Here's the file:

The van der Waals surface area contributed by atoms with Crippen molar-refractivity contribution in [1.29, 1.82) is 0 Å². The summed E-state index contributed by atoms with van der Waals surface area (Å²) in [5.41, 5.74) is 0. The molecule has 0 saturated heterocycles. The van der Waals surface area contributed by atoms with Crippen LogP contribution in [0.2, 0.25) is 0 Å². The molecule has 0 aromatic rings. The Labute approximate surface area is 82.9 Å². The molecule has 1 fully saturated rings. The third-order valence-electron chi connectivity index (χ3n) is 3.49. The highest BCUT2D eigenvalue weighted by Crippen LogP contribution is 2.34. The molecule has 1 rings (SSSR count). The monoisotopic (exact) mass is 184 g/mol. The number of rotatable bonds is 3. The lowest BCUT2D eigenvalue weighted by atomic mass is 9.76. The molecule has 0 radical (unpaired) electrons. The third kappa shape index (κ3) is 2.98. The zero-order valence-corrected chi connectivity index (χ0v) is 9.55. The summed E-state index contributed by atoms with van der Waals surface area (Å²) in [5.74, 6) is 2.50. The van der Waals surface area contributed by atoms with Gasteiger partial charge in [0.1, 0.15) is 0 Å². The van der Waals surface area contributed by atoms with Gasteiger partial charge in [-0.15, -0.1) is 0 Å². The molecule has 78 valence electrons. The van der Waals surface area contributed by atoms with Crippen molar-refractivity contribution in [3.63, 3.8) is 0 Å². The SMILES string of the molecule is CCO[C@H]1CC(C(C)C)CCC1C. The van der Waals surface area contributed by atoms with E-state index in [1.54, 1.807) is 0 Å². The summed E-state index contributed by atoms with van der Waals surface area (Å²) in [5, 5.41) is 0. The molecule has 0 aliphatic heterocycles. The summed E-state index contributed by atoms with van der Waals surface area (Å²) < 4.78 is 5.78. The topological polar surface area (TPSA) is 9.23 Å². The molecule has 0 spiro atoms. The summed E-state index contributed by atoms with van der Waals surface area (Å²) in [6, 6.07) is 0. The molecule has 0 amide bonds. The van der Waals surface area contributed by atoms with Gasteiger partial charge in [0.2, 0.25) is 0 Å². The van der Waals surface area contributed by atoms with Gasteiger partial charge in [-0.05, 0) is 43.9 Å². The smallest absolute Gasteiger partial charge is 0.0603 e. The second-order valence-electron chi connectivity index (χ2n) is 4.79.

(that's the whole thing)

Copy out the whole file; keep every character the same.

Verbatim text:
The van der Waals surface area contributed by atoms with Crippen molar-refractivity contribution in [1.29, 1.82) is 0 Å². The summed E-state index contributed by atoms with van der Waals surface area (Å²) in [5.41, 5.74) is 0. The molecule has 0 saturated heterocycles. The van der Waals surface area contributed by atoms with Crippen LogP contribution in [0.2, 0.25) is 0 Å². The molecule has 0 aromatic rings. The Labute approximate surface area is 82.9 Å². The molecule has 1 fully saturated rings. The third-order valence-electron chi connectivity index (χ3n) is 3.49. The highest BCUT2D eigenvalue weighted by Crippen LogP contribution is 2.34. The molecule has 1 rings (SSSR count). The monoisotopic (exact) mass is 184 g/mol. The number of rotatable bonds is 3. The lowest BCUT2D eigenvalue weighted by atomic mass is 9.76. The molecule has 0 radical (unpaired) electrons. The third kappa shape index (κ3) is 2.98. The zero-order valence-corrected chi connectivity index (χ0v) is 9.55. The summed E-state index contributed by atoms with van der Waals surface area (Å²) in [5.74, 6) is 2.50. The van der Waals surface area contributed by atoms with Gasteiger partial charge in [0.1, 0.15) is 0 Å². The van der Waals surface area contributed by atoms with Gasteiger partial charge in [-0.15, -0.1) is 0 Å². The molecule has 78 valence electrons. The van der Waals surface area contributed by atoms with Crippen molar-refractivity contribution in [3.63, 3.8) is 0 Å². The SMILES string of the molecule is CCO[C@H]1CC(C(C)C)CCC1C. The van der Waals surface area contributed by atoms with E-state index in [1.54, 1.807) is 0 Å². The summed E-state index contributed by atoms with van der Waals surface area (Å²) in [5, 5.41) is 0. The molecule has 0 aliphatic heterocycles. The summed E-state index contributed by atoms with van der Waals surface area (Å²) < 4.78 is 5.78. The topological polar surface area (TPSA) is 9.23 Å². The molecule has 0 spiro atoms. The summed E-state index contributed by atoms with van der Waals surface area (Å²) in [6, 6.07) is 0. The molecule has 0 amide bonds. The van der Waals surface area contributed by atoms with Gasteiger partial charge in [0.2, 0.25) is 0 Å². The van der Waals surface area contributed by atoms with Gasteiger partial charge in [-0.05, 0) is 43.9 Å². The smallest absolute Gasteiger partial charge is 0.0603 e. The second-order valence-electron chi connectivity index (χ2n) is 4.79.